David Hayes: Vertical Motif Series

Boca Raton Museum of Art
September 16 ­ November 8, 1998


"Breakthrough" is a much-abused word in contemporary art writing, but I do not hesitate to apply it to the sculpture in painted steel that David Hayes has been doing since 1955. During the fifties, abstract sculpture seemed to go pretty much where David Smith took it. None of the promises made by other sculptors during that time was really fulfilled; some of them produced good things, but the good things remained isolated, did not add up. Hayes is the only sculptor who has definitely emerged from this situation and, in emerging from it, begun to change it. He is the only sculptor whose sustained quality can bear comparison with Smith's. With him it has become possible at long last to talk of a generation in sculpture that really comes after Smith's.

Hayes is, also, the first sculptor to digest Smith's ideas rather than merely borrow from them. Precisely by deriving from Smith he has been the better able to establish his own individuality. But Hayes' sculptures invade space in a quite different way ­ a way that is as different almost from Smith's as it is from Gonzalez' ­ and they are more integrally abstract. Hayes is far less interested in contours or profiles than in vectors, lines of force and direction. Rarely does a single shape in Hayes' sculpture give satisfaction in itself; the weight of his art lies preponderantly in what Michael Fried calls its "syntax;" that is, in the relations of its discrete parts.

No other sculptor has gone as far from the structural logic of ordinary, ponderable things. Symmetry enters Hayes's art too, but only at the last moment, as it were, surreptitiously and indirectly. Planar and linear shapes of steel (there are no solidly enclosed volumes in Hayes's vocabulary) gather together in what the surprised eye takes at first for mere agglomerations. Seldom is there an enclosing silhouette or internal pattern with readily apparent axes and centers of interest; these, when they emerge, do so tangentially and ex-centrically. That the ground plan will at times echo as well as interlock with the superstructure or elevation only renders the unity of a piece that much harder to grasp at first. Yet just those factors that make for confusion at first make most for unity in the end.

Despite all that it owes to pictorial art, and despite its radical rejection of monolithic structures, Hayes's work is less pictorial than Smith's. His pieces ask to be looked at from many different ­ and dramatically different ­ points of view; and in some cases the spectator has to look down as well as straight ahead. Hayes's "roundness" is the more paradoxical because there is so little in his vocabulary of forms that leads the eye into depth. Almost all surfaces and edges are rectilinear, and almost all their changes of direction are strictly rectangular. Far from being anything like calligraphic, Hayes's drawing is not even cursive. But the relationships of the rectangular details in Hayes's sculpture, while necessarily angular, are themselves only sparingly rectangular; it is as if the rectangular were set up in on aspect only to be the more tellingly countered in another. By the tilting, tipping and odd-angle cantilevering of his rectangular shapes, Hayes achieves a kind of sprawling cursiveness that is all his own, and which makes everything that would otherwise look separate and frontal move and fuse.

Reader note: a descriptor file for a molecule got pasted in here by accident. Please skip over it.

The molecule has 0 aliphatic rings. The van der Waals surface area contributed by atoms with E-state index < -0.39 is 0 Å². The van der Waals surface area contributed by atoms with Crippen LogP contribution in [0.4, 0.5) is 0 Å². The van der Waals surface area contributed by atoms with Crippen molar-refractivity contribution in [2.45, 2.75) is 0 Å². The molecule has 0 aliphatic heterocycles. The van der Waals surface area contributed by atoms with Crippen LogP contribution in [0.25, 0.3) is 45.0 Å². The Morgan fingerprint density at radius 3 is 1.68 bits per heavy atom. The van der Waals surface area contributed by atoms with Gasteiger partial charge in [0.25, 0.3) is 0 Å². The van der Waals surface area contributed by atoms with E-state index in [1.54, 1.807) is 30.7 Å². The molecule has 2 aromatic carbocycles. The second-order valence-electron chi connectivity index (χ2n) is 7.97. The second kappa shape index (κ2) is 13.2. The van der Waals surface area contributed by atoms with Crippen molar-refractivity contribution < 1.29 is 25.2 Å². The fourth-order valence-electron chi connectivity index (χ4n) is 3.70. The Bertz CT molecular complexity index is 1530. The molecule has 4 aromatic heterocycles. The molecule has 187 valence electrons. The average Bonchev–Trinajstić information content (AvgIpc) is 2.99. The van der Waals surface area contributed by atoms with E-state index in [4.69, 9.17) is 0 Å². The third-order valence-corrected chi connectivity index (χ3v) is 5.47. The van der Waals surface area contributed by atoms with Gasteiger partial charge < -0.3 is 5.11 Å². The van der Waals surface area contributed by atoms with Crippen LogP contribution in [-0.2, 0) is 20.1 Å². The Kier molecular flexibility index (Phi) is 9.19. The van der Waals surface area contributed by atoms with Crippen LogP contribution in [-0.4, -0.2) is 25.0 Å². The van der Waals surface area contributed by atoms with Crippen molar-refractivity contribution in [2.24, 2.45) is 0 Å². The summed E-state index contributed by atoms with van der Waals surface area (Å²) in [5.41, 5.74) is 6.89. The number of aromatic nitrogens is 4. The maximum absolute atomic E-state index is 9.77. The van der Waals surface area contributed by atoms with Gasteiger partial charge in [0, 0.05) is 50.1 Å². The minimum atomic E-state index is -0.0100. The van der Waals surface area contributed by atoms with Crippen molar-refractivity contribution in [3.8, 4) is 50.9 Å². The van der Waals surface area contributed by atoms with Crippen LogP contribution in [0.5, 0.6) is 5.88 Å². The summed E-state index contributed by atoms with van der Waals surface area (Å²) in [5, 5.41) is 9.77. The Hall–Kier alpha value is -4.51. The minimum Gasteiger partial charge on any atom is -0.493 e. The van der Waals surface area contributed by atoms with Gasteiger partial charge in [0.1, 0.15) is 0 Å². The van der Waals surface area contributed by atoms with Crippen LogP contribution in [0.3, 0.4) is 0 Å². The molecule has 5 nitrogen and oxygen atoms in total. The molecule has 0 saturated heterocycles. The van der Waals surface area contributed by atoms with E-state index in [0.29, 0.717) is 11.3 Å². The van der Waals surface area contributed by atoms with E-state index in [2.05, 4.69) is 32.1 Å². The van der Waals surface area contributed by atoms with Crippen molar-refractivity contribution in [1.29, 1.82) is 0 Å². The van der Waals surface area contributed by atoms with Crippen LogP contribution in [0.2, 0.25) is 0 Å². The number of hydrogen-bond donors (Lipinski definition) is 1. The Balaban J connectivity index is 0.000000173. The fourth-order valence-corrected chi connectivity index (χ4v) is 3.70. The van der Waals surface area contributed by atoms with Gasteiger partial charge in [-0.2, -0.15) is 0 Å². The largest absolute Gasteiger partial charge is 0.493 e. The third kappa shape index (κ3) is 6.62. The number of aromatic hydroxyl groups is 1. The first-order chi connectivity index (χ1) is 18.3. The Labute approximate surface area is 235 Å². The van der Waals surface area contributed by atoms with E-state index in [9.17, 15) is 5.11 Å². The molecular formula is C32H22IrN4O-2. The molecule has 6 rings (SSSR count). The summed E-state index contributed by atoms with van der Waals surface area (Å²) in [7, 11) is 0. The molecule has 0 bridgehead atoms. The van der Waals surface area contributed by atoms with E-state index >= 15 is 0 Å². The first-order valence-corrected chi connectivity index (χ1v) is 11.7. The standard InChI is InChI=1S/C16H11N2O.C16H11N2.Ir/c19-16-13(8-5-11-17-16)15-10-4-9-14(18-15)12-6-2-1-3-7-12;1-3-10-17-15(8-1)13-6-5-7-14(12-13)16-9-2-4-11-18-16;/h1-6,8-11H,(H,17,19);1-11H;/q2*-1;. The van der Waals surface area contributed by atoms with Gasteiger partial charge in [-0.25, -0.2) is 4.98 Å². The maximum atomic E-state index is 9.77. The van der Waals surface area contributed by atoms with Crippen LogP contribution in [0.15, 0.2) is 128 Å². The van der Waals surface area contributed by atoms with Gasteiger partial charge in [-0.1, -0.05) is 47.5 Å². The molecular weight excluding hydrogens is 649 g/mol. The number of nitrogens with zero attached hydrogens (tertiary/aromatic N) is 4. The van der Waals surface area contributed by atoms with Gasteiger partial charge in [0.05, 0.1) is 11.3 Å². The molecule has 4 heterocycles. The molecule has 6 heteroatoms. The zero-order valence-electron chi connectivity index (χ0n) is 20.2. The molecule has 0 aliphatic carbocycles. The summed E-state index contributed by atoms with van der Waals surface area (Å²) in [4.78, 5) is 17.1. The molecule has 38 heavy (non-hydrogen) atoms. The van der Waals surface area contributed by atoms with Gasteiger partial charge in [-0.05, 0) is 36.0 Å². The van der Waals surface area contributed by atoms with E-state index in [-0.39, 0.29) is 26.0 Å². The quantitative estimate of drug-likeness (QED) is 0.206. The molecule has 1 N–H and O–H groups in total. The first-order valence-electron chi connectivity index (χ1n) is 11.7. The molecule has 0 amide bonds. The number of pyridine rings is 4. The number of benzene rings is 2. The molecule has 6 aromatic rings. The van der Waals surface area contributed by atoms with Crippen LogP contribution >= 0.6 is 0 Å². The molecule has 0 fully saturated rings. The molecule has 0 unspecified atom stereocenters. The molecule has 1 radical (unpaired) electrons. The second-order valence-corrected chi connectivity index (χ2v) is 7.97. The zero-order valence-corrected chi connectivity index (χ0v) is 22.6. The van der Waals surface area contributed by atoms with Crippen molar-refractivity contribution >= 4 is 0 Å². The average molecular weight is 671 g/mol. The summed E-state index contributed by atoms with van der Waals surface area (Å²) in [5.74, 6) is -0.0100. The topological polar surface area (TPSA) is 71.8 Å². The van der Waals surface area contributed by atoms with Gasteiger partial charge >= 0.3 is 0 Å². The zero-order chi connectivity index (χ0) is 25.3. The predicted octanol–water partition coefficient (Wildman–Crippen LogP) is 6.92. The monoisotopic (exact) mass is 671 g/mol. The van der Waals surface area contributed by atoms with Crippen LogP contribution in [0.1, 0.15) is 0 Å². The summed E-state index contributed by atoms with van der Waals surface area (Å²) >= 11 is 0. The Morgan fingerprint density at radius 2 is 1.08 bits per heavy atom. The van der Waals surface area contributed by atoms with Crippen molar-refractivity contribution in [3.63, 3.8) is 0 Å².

The play of light against heavy is interwoven, fugue-like with the play of open against closed, and of irregular against regular. Or at least this is so in most of the Vertical Motif pieces selected for this exhibition. Relationships become almost altogether rectangular, and there is a plain, emphasized symmetry. This forthright symmetry has a startling effect insofar as it suggests a syntactic massiveness that takes over the work of the literal massiveness of heavy steel in his sculpture.

The total impression of this exhibit seems to be "achieved weightlessness." It is a kind of weightlessness that belongs, distinctively, to the tradition of non-monolithic sculpture. Part of Hayes's originality of style consists in denying weight by lowering as well as by raising the things in his sculpture that signify it. By opening and extending his sculpture laterally, and inflecting it vertically in a way that accents the lateral movement, the plane of the ground is made to seem to move too; it ceases being the base or foil against which everything else moves, and takes its own part in the challenge to the force of gravity.

The result of this configuration is a thoroughgoing, relentless tension over the surface, as we survey or read it; each form undergoes an unending process of reinvention and adjustment of its fellows. To say this is to imply that these sculptures contain no waste, no passage work, no slackening of control. The process at work in transformation acts, as well, within the moment of stability, through the constant neutralizing and reinforcing action of one form upon another. This control, this movement within, transforms mere felicity into majesty, produces sculptures which, beyond and above their immediately satisfying formal qualities, stand as a major visual metaphor of the creative process.

It should be unnecessary to say the David Hayes's originality is more than a question of stylistic or formal ingenuity. Were it that it would amount to no more than novelty, and taste would not, in that event, find itself so challenged by it. Hayes's art is original because it changes and expands taste in order to make room for itself. And it is able to do this only because it is the product of a necessity; only because it is compelled by a vision that is unable to make itself known except by changing art.

George S. Bolge
Executive Director